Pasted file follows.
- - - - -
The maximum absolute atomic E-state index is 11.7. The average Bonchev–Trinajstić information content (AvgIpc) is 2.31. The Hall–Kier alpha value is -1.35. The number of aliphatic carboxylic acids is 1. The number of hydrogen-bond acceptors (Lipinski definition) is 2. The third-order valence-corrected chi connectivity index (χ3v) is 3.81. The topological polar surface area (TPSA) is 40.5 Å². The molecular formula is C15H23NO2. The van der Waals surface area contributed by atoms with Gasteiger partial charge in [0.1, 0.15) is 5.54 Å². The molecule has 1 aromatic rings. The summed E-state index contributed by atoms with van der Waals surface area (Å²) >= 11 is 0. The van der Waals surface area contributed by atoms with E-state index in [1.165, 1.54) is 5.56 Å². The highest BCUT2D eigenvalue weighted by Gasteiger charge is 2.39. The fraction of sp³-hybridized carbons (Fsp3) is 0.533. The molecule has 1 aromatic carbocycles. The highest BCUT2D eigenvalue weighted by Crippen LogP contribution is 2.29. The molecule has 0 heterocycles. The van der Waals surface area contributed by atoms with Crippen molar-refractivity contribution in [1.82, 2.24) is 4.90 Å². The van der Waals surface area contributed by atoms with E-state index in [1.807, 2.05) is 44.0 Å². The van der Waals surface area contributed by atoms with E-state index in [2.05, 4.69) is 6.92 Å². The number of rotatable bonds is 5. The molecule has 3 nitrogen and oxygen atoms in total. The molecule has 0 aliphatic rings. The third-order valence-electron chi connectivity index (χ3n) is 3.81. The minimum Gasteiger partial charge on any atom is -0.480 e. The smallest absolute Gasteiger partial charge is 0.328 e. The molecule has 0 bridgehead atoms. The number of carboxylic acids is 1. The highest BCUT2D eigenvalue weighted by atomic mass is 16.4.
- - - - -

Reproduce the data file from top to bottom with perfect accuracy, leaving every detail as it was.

The maximum absolute atomic E-state index is 11.7. The average Bonchev–Trinajstić information content (AvgIpc) is 2.31. The Hall–Kier alpha value is -1.35. The number of aliphatic carboxylic acids is 1. The number of hydrogen-bond acceptors (Lipinski definition) is 2. The third-order valence-corrected chi connectivity index (χ3v) is 3.81. The topological polar surface area (TPSA) is 40.5 Å². The molecular formula is C15H23NO2. The van der Waals surface area contributed by atoms with Gasteiger partial charge in [0.1, 0.15) is 5.54 Å². The molecule has 1 aromatic rings. The summed E-state index contributed by atoms with van der Waals surface area (Å²) >= 11 is 0. The van der Waals surface area contributed by atoms with E-state index in [1.165, 1.54) is 5.56 Å². The highest BCUT2D eigenvalue weighted by Gasteiger charge is 2.39. The fraction of sp³-hybridized carbons (Fsp3) is 0.533. The molecule has 1 aromatic carbocycles. The highest BCUT2D eigenvalue weighted by Crippen LogP contribution is 2.29. The molecule has 0 heterocycles. The van der Waals surface area contributed by atoms with Crippen molar-refractivity contribution in [1.82, 2.24) is 4.90 Å². The van der Waals surface area contributed by atoms with E-state index in [1.807, 2.05) is 44.0 Å². The van der Waals surface area contributed by atoms with E-state index in [2.05, 4.69) is 6.92 Å². The number of rotatable bonds is 5. The molecule has 3 nitrogen and oxygen atoms in total. The molecule has 0 aliphatic rings. The third-order valence-electron chi connectivity index (χ3n) is 3.81. The minimum Gasteiger partial charge on any atom is -0.480 e. The smallest absolute Gasteiger partial charge is 0.328 e. The molecule has 0 bridgehead atoms. The number of carboxylic acids is 1. The highest BCUT2D eigenvalue weighted by atomic mass is 16.4.